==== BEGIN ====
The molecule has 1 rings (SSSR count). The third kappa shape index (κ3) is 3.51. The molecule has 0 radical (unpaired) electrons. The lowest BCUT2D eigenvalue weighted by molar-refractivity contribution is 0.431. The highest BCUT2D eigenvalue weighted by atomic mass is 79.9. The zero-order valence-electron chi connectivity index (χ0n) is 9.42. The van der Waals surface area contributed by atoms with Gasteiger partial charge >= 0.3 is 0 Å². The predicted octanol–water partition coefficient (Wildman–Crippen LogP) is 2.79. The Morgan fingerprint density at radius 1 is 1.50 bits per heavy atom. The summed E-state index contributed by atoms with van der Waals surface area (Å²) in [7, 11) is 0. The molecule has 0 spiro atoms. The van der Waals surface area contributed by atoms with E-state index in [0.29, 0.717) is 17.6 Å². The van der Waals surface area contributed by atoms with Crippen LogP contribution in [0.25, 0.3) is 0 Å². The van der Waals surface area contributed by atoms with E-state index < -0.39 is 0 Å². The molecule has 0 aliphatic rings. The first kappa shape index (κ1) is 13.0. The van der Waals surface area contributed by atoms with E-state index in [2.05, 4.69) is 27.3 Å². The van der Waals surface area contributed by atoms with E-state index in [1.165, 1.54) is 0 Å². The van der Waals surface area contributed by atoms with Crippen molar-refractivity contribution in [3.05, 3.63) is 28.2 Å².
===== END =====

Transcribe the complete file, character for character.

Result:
The molecule has 1 rings (SSSR count). The third kappa shape index (κ3) is 3.51. The molecule has 0 radical (unpaired) electrons. The lowest BCUT2D eigenvalue weighted by molar-refractivity contribution is 0.431. The highest BCUT2D eigenvalue weighted by atomic mass is 79.9. The zero-order valence-electron chi connectivity index (χ0n) is 9.42. The van der Waals surface area contributed by atoms with Gasteiger partial charge >= 0.3 is 0 Å². The predicted octanol–water partition coefficient (Wildman–Crippen LogP) is 2.79. The Morgan fingerprint density at radius 1 is 1.50 bits per heavy atom. The summed E-state index contributed by atoms with van der Waals surface area (Å²) in [7, 11) is 0. The molecule has 0 spiro atoms. The van der Waals surface area contributed by atoms with E-state index in [0.29, 0.717) is 17.6 Å². The van der Waals surface area contributed by atoms with Crippen LogP contribution in [0.25, 0.3) is 0 Å². The van der Waals surface area contributed by atoms with E-state index < -0.39 is 0 Å². The molecule has 0 aliphatic rings. The first kappa shape index (κ1) is 13.0. The van der Waals surface area contributed by atoms with E-state index in [2.05, 4.69) is 27.3 Å². The van der Waals surface area contributed by atoms with E-state index in [1.165, 1.54) is 0 Å². The van der Waals surface area contributed by atoms with Crippen molar-refractivity contribution in [3.05, 3.63) is 28.2 Å².